I guess they could implement IPv6 for this. Yes, we have a whole /56 here … via a tunnel though, since our ISP is stuck thinking RFC791 is state-of-the-art. There is only one consumer ISP in Australia that I know offers IPv6 to its customers, with a second rumoured to start offering it.
If this is what they're planning for our consumer goods, I wonder how they're going to handle being stuck behind a few layers of carrier NAT?
Never mind that the exercise is pointless anyway.
Look at it this way
Because that would actually cause more waves to be kicked into the ether and hence more interference, for less gain. Other than that it's not a bad idea.
This sort of thing you'd probably better do with zigbee, bluetooth, wifi, or even just adding an ethernet plug to the back of the device. OTOH, that doesn't allow this operator to reap a nice steady revenue stream from subscriptions people once get then blithely forget ("uh, I'm paying $sum a month for my fridge? I'd forgotten all about that!") perhaps even long after the device'd died and gone to the scrapheap, especially likely among the targeted tech-illiterate, for a service nobody actually needs.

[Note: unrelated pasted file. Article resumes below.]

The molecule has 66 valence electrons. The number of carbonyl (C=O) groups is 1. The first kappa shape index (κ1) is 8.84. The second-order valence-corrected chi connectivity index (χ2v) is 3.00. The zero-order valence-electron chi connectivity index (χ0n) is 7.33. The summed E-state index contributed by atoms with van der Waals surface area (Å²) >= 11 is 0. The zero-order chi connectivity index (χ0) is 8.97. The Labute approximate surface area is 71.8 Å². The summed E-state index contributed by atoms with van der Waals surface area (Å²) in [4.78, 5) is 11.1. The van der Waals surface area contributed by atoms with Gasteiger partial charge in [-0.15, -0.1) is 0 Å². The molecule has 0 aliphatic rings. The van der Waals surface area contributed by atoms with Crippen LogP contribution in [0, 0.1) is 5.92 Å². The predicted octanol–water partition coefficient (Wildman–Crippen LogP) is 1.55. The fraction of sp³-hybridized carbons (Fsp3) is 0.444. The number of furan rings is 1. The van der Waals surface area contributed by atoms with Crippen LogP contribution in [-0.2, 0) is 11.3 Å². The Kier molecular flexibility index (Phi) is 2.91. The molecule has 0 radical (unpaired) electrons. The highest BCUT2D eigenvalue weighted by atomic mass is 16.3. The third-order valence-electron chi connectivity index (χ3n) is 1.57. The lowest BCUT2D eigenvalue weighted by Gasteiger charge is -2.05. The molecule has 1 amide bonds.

Me, I thinks this sort of "innovation" is a bit too cynical to accept from a telco. And why is chipzilla so pathetically eager to push this chip that isn't even particularly suited to the task?
Dishwasher and washing machine are arguably the most practical household appliances to be networked. They draw relatively large power for relatively short spurts. And there is generally some flexibility in when these machines need to complete their cycle by,
Network power load-balancing applications could save the utilities a great deal of money by optimising the schedule of domestic appliance cycles against real-time power consumption on the network. Flattening peak loads to near base load.
Utilities savings could be passed on to consumers through load-aware pricing plans.